No one has enjoyed the Ramblers' Cinderella run to college basketball's biggest stage more than Sister Jean Dolores Schmidt, the team's chaplain and most beloved fan.
"This is the most fun I've had in my life," she said Friday, speaking to a packed room of media members at the Alamodome. "It is just so much fun for me to be here, and I almost didn't get here, but I fought hard enough to do that because I wanted to be with the guys."
Not many 98-year-olds have drawn the media attention Sister Jean has attracted this week, but she's handled the glare of the spotlight with aplomb. She demonstrated that with her characteristic grace and humility during a 20-minute session with dozens of reporters.
Asked by the moderator if she was "ready to roll," Sister Jean smiled and quickly replied, "You better believe it."
The media blitz Friday reflected how quickly Sister Jean became a national story during the run-up to Saturday's semifinals.
"I can't believe it," she said, when she was asked about the media turnout. "I wake up and say, 'Is this real or is it a dream? And I say, 'No, it's really for real.' It's very real for me to see you, but not so many at a time, and I'm excited about it."
Sister Jean acknowledged being awed by the attention initially, but then remembered what she's told students through the years.
"I never even imagined two or three, let alone this large group," she said. "Everything just seemed to mushroom, and I could never tell you how that happens. It's just like when students visit universities before they're admitted, when they're in high school. I always tell them that something magical happens. You don't know what it is, but you know you belong there.
"And so I got nervous when all this was happening. I said to myself, 'Well, I tell other people it's magical, and so just go and do it.' And it's a big thrill for me to be here this morning with all of you, and you know what? I'm not a bit nervous."
Sister Jean later watched the Ramblers practice on the Alamodome court from her wheelchair, smiling and accommodating anyone who wanted their photo taken with her.
Senior guard/forward Donte Ingram spoke highly of Sister Jean in an earlier news conference that included coach Porter Moser and four other players, Marques Townes, Clayton Custer, Ben Richardson and Aundre Jackson.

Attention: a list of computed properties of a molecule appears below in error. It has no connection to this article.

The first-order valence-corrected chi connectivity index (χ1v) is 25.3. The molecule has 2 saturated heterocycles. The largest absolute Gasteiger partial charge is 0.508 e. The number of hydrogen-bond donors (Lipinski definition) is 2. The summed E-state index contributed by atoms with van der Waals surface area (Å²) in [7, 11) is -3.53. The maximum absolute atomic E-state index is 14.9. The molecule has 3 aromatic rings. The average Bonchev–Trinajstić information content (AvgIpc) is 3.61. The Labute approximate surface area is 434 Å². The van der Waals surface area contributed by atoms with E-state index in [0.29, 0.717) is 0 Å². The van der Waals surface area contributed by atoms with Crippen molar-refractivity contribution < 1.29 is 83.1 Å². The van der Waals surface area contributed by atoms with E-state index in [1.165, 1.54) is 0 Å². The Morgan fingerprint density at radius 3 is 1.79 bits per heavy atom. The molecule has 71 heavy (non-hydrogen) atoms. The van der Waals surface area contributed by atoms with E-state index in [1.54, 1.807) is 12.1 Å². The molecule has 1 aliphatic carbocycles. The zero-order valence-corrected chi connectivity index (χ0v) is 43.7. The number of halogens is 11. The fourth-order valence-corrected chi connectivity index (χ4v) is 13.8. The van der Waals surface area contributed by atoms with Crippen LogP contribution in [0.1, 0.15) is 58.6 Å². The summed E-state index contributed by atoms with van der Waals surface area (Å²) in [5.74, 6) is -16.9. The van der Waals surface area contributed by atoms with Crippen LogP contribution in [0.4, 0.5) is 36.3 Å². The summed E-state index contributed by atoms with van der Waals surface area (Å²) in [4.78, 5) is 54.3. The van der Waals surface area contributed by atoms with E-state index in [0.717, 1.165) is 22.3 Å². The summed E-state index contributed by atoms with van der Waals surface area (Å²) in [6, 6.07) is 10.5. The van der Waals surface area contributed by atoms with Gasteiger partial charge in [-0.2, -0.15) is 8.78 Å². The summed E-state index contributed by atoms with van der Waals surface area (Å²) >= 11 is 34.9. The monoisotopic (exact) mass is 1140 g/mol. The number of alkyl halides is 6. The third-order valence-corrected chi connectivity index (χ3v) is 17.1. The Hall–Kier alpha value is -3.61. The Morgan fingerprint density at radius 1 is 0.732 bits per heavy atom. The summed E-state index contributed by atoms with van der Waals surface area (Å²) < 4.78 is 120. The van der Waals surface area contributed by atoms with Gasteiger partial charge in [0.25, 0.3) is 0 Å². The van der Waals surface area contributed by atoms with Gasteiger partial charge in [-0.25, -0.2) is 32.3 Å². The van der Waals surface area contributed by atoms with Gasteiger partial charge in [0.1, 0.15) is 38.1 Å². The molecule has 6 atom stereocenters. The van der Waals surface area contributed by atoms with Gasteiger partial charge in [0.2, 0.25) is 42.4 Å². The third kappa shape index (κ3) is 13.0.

"Her aura is so bright," Ingram said. "She sends emails after the game, generalized and individualized, letting you know what we did well and just to keep it going and instilling that confidence in us. Obviously, to have her support, it's great. And she's like no other. We're happy to have her on our side."
Freshman Max Rettler, who plays in the Loyola pep band, said Sister Jean's popularity goes beyond basketball on the Loyola campus.
"Everybody knows who Sister Jean is," Rettler said. "She's been a legend on campus for many years. She's also had an active role as a campus minister. She has a little prayer service in her apartment once a week. As popular as she is with the team, she's also a vital aspect of Loyola and who we are. She's special to us."
Loyola, only the fourth No. 11 seed to reach the Final Four, will take a 14-game winning streak, the longest in the country, into its clash with Michigan. The Ramblers won both the regular-season and tournament titles in the Missouri Valley Conference.
Loyola faces a formidable challenge against Michigan, which has tied the school record with 13 straight wins. A victory over the Ramblers would extend the Wolverines' single-season record for wins to 33.
Michigan beat Purdue for the Big 10 Tournament championship and advanced to the NCAA Tournament as a No. 3 seed. The Wolverines earned their eighth berth in the Final Four with a 58-54 win against Florida State in the West Region final.
Loyola has five players who average double figures in scoring. Custer leads the way with a 13.2 average, followed by Ingram (11.3), Townes (11.2), Jackson (11.0) and Cameron Krutwig (10.3). Ingram (6.3) and Krutwig (6.1) are the top rebounders. Guards Ben Richardson, Townes and Custer, and forwards Ingram and Krutwig have started together since early January.
Coached by John Beilein, Michigan would advance to the title game for the seventh time in program history and first since 2013 with a victory against Loyola.
Forward Mo Wagner (14.3), guard Charles Matthews (13.0) and guard MA Abdur-Rahkman (12.8) are the Wolverines' top scorers. Wagner is the team's leading rebounder with a 6.9 average.
Sister Jean said she likes to pray for both teams, but left no doubt where her heart lies.
"Sometimes the fans from the opponents say, 'We noticed that you gave Loyola a little more attention than you gave us.' And I say, 'Well, if you wore maroon and gold (Loyola colors), you would, too." So I have a working relationship with the opponents, too.
"A lot of opponents have taken my picture, so I thought, well, I wonder where their heart is. But I always pray, too, that nobody gets injured because nobody likes to lose a (team) member, regardless of what part of the season it is."